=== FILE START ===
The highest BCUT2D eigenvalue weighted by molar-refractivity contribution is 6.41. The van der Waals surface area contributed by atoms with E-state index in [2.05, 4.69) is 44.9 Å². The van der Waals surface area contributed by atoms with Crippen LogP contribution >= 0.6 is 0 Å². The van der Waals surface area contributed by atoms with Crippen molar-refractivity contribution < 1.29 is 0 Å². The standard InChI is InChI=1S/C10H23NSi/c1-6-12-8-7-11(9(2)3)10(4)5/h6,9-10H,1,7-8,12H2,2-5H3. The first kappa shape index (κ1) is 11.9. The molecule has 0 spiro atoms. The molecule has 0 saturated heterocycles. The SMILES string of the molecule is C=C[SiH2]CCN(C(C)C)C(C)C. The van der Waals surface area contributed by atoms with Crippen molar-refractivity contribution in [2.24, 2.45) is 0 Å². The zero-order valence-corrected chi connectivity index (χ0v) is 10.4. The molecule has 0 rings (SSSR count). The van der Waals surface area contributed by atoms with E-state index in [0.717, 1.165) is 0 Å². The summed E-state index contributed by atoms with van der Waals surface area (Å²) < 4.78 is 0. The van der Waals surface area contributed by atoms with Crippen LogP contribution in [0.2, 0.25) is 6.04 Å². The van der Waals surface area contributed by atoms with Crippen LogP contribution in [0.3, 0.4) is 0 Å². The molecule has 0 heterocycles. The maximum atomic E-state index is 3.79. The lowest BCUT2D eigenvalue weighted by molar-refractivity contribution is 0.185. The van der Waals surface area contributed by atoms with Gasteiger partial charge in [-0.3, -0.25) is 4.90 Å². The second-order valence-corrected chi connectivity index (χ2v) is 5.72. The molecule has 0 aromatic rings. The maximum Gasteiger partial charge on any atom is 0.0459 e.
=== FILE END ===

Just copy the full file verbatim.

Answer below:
The highest BCUT2D eigenvalue weighted by molar-refractivity contribution is 6.41. The van der Waals surface area contributed by atoms with E-state index in [2.05, 4.69) is 44.9 Å². The van der Waals surface area contributed by atoms with Crippen LogP contribution >= 0.6 is 0 Å². The van der Waals surface area contributed by atoms with Crippen molar-refractivity contribution < 1.29 is 0 Å². The standard InChI is InChI=1S/C10H23NSi/c1-6-12-8-7-11(9(2)3)10(4)5/h6,9-10H,1,7-8,12H2,2-5H3. The first kappa shape index (κ1) is 11.9. The molecule has 0 spiro atoms. The molecule has 0 saturated heterocycles. The SMILES string of the molecule is C=C[SiH2]CCN(C(C)C)C(C)C. The van der Waals surface area contributed by atoms with Crippen molar-refractivity contribution in [2.24, 2.45) is 0 Å². The zero-order valence-corrected chi connectivity index (χ0v) is 10.4. The molecule has 0 rings (SSSR count). The van der Waals surface area contributed by atoms with E-state index in [0.717, 1.165) is 0 Å². The summed E-state index contributed by atoms with van der Waals surface area (Å²) < 4.78 is 0. The van der Waals surface area contributed by atoms with Crippen LogP contribution in [0.2, 0.25) is 6.04 Å². The van der Waals surface area contributed by atoms with Crippen LogP contribution in [0.3, 0.4) is 0 Å². The molecule has 0 heterocycles. The maximum atomic E-state index is 3.79. The lowest BCUT2D eigenvalue weighted by molar-refractivity contribution is 0.185. The van der Waals surface area contributed by atoms with Gasteiger partial charge in [-0.3, -0.25) is 4.90 Å². The second-order valence-corrected chi connectivity index (χ2v) is 5.72. The molecule has 0 aromatic rings. The maximum Gasteiger partial charge on any atom is 0.0459 e.